He declined to comment on whether there had been any follow-ups to the 2013 ivory seizure at Kenneth Kaunda International Airport involving Chapula and two Chinese embassy officers. Efforts to contact former defence minister Mwamba were unsuccessful.

Multiple drivers

Conservation bodies estimate Zambia has lost more than 144,000 elephants to poaching in the past 30 years. According to the International Union for the Conservation of Nature, the country’s elephant population has declined by 90%, from an estimated 160,000 in 1981 to just over 16,000 in 2015.

The black rhino population, estimated at 13,000 in 1981, has been depleted to extinction by poachers. Only a small population of white rhinos remains in national parks.

Zambian army commander, Brigadier General Paul Mihova ©Oscar Nkala

*This image is copyright of its original author

The Zambian government’s attempts to contain the multiple drivers of the poaching crisis have failed since the extinction of the black rhino in 1984, said a report published by the American University (Washington DC) in February 2015.

“Faced with the extinction of the black rhino and the decimation of the elephant, the Zambian government initiated several wildlife conservation policies, including cross-border agreements with Zimbabwe and other countries where rhino and elephant poaching is common, aimed at reducing the amount of rhino and elephant poaching,” it said. “But these conservation efforts have had little long-term impacts as many Zambian poachers have crossed the border to neighbouring Zimbabwe to continue poaching.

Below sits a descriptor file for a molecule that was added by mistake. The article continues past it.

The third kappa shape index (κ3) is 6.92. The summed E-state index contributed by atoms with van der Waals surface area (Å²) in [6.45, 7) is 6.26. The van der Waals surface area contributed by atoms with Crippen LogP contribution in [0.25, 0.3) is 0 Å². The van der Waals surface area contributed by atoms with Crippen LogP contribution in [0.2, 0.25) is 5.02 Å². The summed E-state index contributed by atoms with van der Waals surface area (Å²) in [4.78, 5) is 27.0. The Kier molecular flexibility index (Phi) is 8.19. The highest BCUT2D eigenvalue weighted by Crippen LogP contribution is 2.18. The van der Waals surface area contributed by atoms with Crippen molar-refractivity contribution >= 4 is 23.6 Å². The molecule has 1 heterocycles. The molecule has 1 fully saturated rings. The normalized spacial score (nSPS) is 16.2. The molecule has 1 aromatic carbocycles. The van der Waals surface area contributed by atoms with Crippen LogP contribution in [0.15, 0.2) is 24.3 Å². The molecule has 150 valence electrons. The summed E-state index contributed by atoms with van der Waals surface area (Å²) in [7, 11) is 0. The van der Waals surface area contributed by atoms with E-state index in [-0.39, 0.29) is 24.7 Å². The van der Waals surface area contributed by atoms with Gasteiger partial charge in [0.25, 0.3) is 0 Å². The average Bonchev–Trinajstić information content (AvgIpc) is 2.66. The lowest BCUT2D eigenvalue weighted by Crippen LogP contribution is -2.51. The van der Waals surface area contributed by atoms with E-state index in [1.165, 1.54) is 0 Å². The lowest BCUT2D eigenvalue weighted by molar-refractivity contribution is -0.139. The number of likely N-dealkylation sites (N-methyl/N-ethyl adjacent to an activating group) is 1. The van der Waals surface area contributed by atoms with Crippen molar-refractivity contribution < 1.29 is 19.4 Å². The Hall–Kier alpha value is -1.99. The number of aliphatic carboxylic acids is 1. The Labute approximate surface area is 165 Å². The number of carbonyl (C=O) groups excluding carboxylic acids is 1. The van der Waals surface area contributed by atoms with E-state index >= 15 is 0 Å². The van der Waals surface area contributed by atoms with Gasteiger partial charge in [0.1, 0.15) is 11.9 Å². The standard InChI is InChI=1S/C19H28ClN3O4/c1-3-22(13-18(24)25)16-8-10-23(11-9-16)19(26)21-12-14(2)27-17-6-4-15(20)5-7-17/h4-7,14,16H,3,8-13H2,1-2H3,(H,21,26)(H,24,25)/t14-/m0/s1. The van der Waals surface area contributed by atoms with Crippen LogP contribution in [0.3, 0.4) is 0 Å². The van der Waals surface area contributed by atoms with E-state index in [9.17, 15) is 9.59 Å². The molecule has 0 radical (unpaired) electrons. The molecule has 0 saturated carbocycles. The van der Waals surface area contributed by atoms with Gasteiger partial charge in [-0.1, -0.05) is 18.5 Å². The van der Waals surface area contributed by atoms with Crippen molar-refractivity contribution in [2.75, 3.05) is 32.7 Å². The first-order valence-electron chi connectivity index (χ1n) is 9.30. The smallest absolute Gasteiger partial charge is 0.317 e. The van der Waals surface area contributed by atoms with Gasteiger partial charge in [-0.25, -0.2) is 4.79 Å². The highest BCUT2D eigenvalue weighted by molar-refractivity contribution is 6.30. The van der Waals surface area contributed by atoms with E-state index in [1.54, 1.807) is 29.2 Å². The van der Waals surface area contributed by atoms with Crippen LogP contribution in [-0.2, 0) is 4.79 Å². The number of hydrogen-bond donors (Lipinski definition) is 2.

“Other problems – such as a weak economy, limited resources for wildlife preservation, competition with local farmers for land, the politics of wildlife legislation and a very lucrative global market in ivory – have made it very difficult for the Zambian government to protect its rhino and elephant populations.”

The current Tourism and Arts Minister, Jean Kapata, said the government was concerned about the emergence of poaching syndicates, which have resorted to the use of poisons to kill elephants in large numbers.

“Of late, we are more concerned about the use of poisons to kill animals, especially elephants and hyenas, vultures and other collateral poaching targets. These poaching syndicates remain a threat to all the gains we have achieved working together over the last 30 years,” Kapata said at an event held on 22 March 2016 to commemorate 30 years of working with the Frankfurt Zoological Society on elephant conservation initiatives through the North Luangwa (National Park) Conservation Programme.

Chinese-Zambian army relationship

Military relations between China and Zambia have blossomed, with the sale of aircraft, small arms and, more recently, patrol boats to equip the new Zambia Army Marine Commando force, which was set up to patrol the country’s lakes and rivers last August.

Three months after the May 2013 arrest of the Chinese diplomats and the seizure of the elephant tusks, Chinese ambassador Zhou Yuxiao announced the signing of a US$8-million agreement on the sale of military equipment to Zambia.

The deal also covered the secondment of 11 Chinese doctors to Zambian army hospitals, as well as the rehabilitation of military hospitals in the towns of Ndola and Maina Soko.

In April 2014, the two countries capped their relationship with a Zambian air force order of six Chinese jets worth US$100-million. The first aircraft was due to be delivered to Zambia within the first half of 2016.

Ambassador Zhou Yuxiao left Zambia in July 2014, and was replaced by the current ambassador, Yang Youming.